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Neuropsychopharmacol Hung. 2005 Mar;7(1):11-21.

[Three paradigms in the treatment of posttraumatic stress disorder].

[Article in Hungarian]

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Eli Lilly Regional Medical Center, Bécs, Ausztria.


There are three different approaches in the pharmacological treatment of posttraumatic stress disorder (PTSD) in the published data. The most frequently implemented approach is to treat patients suffering from the diagnosis of PTSD. Both short-term acute and long-term relapse prevention treatments represent a curative paradigm: with an intention to diminish the symptoms associated with the disorder. Data about efficacy of monoamine oxidase inhibitors and selective serotonin reuptake inhibitors (SSRIs) in the treatment of PTSD are heterogeneous. Data are relatively consistent with regards of efficacy of SSRIs in the treatment of civilian, predominantly female population, regardless of the type of trauma: interpersonal or non-interpersonal trauma. Placebo controlled trial data in the treatment of combat-related PTSD are inconclusive or negative. Three recently published studies provide new approaches to the treatment of male patients, suffering from combat-related PTSD. A relatively young, recently traumatized male, combat-related population showed significant improvement for fluoxetine compared to placebo. An adjuvant 5HT2 antagonist profile may improve the SSRI effect in the treatment of PTSD: nefazodone was significantly superior compared to placebo in the treatment of combat-related PTSD, and risperidone treatment add-on to antidepressants showed significant benefits compared to antidepressant monotherapy in the treatment of combat-related PTSD. The goal of sedative paradigm is to minimize the immediate consequences of the traumatic stress, decrease the fear, anxiety and sleeplessness. Data published about benzodiazepines failed to show effectiveness in the acute management of post-traumatic mental consequences. The intention of the third treatment paradigm is characterized by the secondary prevention of PTSD. Benzodiazepines administered shortly after the traumatic event, failed to prevent the mental consequences of traumatic stress. Two small trials with propranolol administration after the trauma have been shown some benefits compared to placebo or no treatment. PTSD represents a complex disregulation of numerous neurotransmitters and neuromodulators, therefore the complex pharmacological treatment has to consider approaches beyond the current treatment regimens characterized by modulation of monoamine neurotransmission.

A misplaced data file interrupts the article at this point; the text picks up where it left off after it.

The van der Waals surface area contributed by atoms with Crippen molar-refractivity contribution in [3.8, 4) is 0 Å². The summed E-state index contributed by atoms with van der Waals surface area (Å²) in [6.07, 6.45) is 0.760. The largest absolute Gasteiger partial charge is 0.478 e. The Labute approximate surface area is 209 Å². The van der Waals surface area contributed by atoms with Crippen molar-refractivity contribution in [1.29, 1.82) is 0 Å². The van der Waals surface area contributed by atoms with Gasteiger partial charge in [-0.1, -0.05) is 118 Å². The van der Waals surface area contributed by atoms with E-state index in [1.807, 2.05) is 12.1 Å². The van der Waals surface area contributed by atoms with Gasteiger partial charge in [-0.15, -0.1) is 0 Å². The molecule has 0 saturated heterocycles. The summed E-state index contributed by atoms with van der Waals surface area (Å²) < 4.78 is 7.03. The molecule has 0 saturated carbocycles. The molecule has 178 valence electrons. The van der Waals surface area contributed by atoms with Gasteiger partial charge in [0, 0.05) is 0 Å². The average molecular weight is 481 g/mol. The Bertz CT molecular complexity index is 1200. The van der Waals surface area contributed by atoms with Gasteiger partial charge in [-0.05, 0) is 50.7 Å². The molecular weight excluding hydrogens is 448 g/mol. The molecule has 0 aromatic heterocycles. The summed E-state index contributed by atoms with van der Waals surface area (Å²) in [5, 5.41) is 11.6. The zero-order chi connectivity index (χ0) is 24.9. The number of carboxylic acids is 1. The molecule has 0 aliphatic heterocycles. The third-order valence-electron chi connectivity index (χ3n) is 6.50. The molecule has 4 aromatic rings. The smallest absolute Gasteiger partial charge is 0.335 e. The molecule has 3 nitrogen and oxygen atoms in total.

[Indexed for MEDLINE]

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